During the initial partner survey process, if a significant majority of the partners indicate they want the firm to become larger and more profitable, they must be willing to undertake activities that will influence the future of the firm to accomplish their goals. If the partners indicate that they want the firm to be more aggressive, democratic, sensitive to quality of life issues (especially family life), the managing partner and the management committee must be prepared to address these issues with the partners.

Assess the Components of the Partner Compensation Plan

The most effective partner compensation plans will reward partners fairly for their total contribution to the firm and encourage them to perform those billable and consequential non-billable activities they do best, to achieve the firm's immediate and long-term objectives.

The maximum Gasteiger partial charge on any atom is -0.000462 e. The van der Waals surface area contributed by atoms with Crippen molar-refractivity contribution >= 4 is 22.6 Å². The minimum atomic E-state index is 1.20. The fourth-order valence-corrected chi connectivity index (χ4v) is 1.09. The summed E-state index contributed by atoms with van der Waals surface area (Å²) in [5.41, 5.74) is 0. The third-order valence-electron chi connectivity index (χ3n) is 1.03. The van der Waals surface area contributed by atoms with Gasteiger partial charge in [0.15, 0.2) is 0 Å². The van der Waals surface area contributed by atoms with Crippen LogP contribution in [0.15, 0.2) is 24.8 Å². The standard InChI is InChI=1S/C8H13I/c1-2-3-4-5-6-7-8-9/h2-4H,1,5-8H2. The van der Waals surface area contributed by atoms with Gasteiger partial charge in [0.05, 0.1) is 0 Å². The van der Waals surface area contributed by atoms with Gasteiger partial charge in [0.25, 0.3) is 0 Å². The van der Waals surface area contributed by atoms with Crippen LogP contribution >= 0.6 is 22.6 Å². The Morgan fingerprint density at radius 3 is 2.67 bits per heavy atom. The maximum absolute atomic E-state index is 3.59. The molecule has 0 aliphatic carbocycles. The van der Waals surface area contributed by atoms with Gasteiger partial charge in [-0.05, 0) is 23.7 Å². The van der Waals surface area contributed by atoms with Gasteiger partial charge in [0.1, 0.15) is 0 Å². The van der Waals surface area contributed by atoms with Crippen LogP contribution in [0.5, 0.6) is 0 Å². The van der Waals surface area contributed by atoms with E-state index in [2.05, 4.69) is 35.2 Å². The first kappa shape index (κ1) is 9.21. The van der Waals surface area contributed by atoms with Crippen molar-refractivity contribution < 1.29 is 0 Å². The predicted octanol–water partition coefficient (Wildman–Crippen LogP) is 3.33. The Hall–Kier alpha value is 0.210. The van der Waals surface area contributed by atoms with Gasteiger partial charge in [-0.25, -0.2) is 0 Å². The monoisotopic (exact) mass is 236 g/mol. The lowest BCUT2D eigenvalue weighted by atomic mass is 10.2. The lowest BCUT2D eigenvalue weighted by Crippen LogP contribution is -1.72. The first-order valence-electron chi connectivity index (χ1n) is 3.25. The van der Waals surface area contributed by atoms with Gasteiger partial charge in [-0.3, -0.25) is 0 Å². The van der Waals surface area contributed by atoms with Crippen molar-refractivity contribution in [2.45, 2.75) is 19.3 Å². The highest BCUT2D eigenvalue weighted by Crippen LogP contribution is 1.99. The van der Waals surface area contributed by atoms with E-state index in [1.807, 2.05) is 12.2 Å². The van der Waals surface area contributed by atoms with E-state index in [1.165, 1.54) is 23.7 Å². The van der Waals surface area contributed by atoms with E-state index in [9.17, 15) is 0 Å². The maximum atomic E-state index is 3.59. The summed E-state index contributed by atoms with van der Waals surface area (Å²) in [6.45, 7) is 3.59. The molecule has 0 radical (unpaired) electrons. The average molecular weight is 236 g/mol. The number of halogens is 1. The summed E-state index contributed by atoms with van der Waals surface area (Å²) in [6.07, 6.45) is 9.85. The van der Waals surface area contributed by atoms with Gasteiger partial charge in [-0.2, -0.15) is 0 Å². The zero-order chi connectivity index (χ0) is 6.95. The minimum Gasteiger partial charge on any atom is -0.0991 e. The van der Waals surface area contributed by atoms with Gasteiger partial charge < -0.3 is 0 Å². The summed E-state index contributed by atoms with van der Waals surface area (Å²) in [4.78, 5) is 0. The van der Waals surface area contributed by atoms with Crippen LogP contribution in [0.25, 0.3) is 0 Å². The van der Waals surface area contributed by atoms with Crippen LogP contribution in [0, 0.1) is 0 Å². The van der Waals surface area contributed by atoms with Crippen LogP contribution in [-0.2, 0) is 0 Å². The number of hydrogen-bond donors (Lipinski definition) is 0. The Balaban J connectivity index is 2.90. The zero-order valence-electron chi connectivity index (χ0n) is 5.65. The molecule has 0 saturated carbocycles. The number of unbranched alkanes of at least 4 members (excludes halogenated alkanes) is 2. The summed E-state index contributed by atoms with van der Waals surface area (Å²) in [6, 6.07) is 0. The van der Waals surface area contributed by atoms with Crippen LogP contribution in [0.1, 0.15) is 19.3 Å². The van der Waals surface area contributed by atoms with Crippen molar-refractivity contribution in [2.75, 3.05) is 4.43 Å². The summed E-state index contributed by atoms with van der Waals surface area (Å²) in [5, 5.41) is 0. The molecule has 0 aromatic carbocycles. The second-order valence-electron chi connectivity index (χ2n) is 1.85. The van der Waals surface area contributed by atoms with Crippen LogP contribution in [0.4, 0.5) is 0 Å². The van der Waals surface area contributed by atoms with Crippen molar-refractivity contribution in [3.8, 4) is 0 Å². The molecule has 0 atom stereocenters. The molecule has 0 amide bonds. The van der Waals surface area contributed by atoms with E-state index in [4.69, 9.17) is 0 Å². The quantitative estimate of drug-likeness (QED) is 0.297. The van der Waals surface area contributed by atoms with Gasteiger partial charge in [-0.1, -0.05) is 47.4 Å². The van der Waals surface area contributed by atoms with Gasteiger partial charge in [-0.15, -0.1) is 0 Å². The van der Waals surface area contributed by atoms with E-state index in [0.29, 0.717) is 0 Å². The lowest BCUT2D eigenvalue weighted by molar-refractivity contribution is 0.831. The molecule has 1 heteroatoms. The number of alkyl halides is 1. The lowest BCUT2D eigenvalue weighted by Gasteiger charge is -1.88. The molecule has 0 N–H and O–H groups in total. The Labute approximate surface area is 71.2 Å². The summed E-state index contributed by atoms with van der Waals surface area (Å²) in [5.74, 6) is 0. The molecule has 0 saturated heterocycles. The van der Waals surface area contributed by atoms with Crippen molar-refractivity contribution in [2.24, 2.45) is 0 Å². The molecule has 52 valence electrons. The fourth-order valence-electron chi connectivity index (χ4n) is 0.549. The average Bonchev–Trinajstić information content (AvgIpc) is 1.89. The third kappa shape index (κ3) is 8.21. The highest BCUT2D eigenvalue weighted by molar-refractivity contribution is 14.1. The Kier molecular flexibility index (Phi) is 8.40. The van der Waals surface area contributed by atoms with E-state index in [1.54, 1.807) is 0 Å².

As a long-time management consultant to law firms, I have learned two important principles: (1) the elements of the partner compensation plan and how they are administered will set the direction of the firm; and (2) it is difficult to change the direction of the firm unless the compensation system also goes in that direction.

Clean Up Dated Unbilled Time and Accounts Receivable

The adage, "Cash flow makes the world go round," has never been more important than in today's law firm environment. If the firm has a cash flow problem because clients have not paid their bills in a timely manner, the managing partner should consider providing incentives to delinquent clients, such as a one-time 25 percent discount credit for cleaning-up accounts receivable and unbilled time that are more than 180 days old. This extraordinary action plan should be undertaken by the individual lawyers who provided the services, with the approval of the managing partner. This collection may provide a stream of operating capital that may not otherwise have been available. Further, these monies should be utilized to fund strategic planning activities and/or operations—not automatically distributed to the partners.